Prime Minister Narendra Modi’s efforts towards a “Congress-mukta Bharat” are not over yet. Modi gave that call in 2014 and has achieved it, to some extent.
Congress was reduced to a number – less than 10% of the total strength of the Lok Sabha – that denied it even Leader of Opposition’s status in Parliament’s lower house. But Modi feels there is a need to press the refresh button on his strategy.
In the last seven days, PM Modi spoke in both Houses of Parliament and tried to achieve it through a two-pronged strategy. First by taking on the Congress whose opposition has held the reform agenda of his government. And second, by making a distinction between the Congress and other opposition parties.
“Why is not the House allowed to function properly? It is their inferiority complex,” Modi said in the Lok Sabha last week while replying to the debate on motion of thanks on President’s address.
“There are many deserving members in the opposition, who will get an opportunity to speak if the House will run. Some people do not want them to overshadow,” he added.
Modi reached out to the opposition admitting that his suggestion to fix a full day just to allow first time MPs to speak was actually inspired by a similar suggestion from Biju Janata Dal leader Tathagata Satpathy. Modi said he was pained when the poll manifesto of Mulayam Singh Yadav’s party was torn by Rahul Gandhi in 2012 at a public meeting.
He brought this “isolate Congress” strategy in the Rajya Sabha on Tuesday when he insisted whenever the BJP attacks the Congress, media presents it as an assault on the entire opposition. This concession, he added, is not available to others like Bahujan Samaj Party head Mayawati or Janata Dal (United) chief Sharad Yadav.
“It is described as attack on BSP or JD(U). But attack on Congress is attack on entire opposition,” Modi argued.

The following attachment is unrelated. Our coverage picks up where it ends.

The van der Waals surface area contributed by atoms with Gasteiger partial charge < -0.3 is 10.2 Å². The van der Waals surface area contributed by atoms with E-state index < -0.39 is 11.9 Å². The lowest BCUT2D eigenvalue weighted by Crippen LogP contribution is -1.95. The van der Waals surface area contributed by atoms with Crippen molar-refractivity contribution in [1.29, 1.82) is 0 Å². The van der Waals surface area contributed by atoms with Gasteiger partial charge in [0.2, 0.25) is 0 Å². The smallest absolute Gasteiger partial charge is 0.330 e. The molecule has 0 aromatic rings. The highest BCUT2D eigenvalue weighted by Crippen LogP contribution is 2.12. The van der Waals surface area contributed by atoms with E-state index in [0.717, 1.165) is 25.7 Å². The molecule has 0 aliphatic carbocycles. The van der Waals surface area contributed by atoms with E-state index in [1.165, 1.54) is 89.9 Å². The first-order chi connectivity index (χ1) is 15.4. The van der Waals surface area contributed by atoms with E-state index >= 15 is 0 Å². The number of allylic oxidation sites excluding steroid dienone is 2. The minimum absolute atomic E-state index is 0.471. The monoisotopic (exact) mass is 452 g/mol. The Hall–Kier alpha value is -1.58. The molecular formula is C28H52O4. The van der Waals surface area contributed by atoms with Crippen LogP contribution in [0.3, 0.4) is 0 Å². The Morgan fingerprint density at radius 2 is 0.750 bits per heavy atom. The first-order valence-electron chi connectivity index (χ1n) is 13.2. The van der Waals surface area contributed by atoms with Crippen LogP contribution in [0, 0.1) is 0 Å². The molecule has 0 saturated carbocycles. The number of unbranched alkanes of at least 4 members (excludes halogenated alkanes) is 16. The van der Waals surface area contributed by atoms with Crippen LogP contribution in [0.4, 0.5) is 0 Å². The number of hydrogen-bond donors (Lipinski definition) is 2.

So what is the Prime Minister’s strategy for drawing a distinction between the Congress and other opposition parties? What purpose is he trying to serve by driving a wedge into the opposition?
The Congress remains BJP’s principal challenge in most of the state where the latter has a foothold – such as Punjab, Himachal Pradesh, Madhya Pradesh, Chhattisgarh, Gujarat and Rajasthan.
A resurgence of the Congress in Bihar, winning 27 out of 41 seats it contested, did not augur well for the BJP. The Congress is abandoning its “go solo” strategy. It formed an alliance with the DMK in Tamil Nadu and is set for an understanding with the Left in West Bengal. Any gain that the Congress accrues will hurt the BJP.
The Congress party has been aggressive in Parliament, more than any other opposition party. Its opposition to the provisions of the GST bill and some others such as the land acquisition law has ensured they remain stuck.
The Modi government believes the Congress was throwing a spanner into its work and its tit-for-tat strategy was turning out to be counter-productive to the dispensation that is about to complete two years in power.
The more Congress gets isolated in Parliament, the more it will help the BJP in Parliament. The government’s floor managers believe the Congress cannot sustain opposing their reform agenda beyond a point if it lacks support from other opposition parties.
The government has been insisting in allowing parties like the BJD and Trinamool Congress to occupy the centre stage in opposition benches, as their opposition or support to legislations are issue based and reasonable in opposing a move.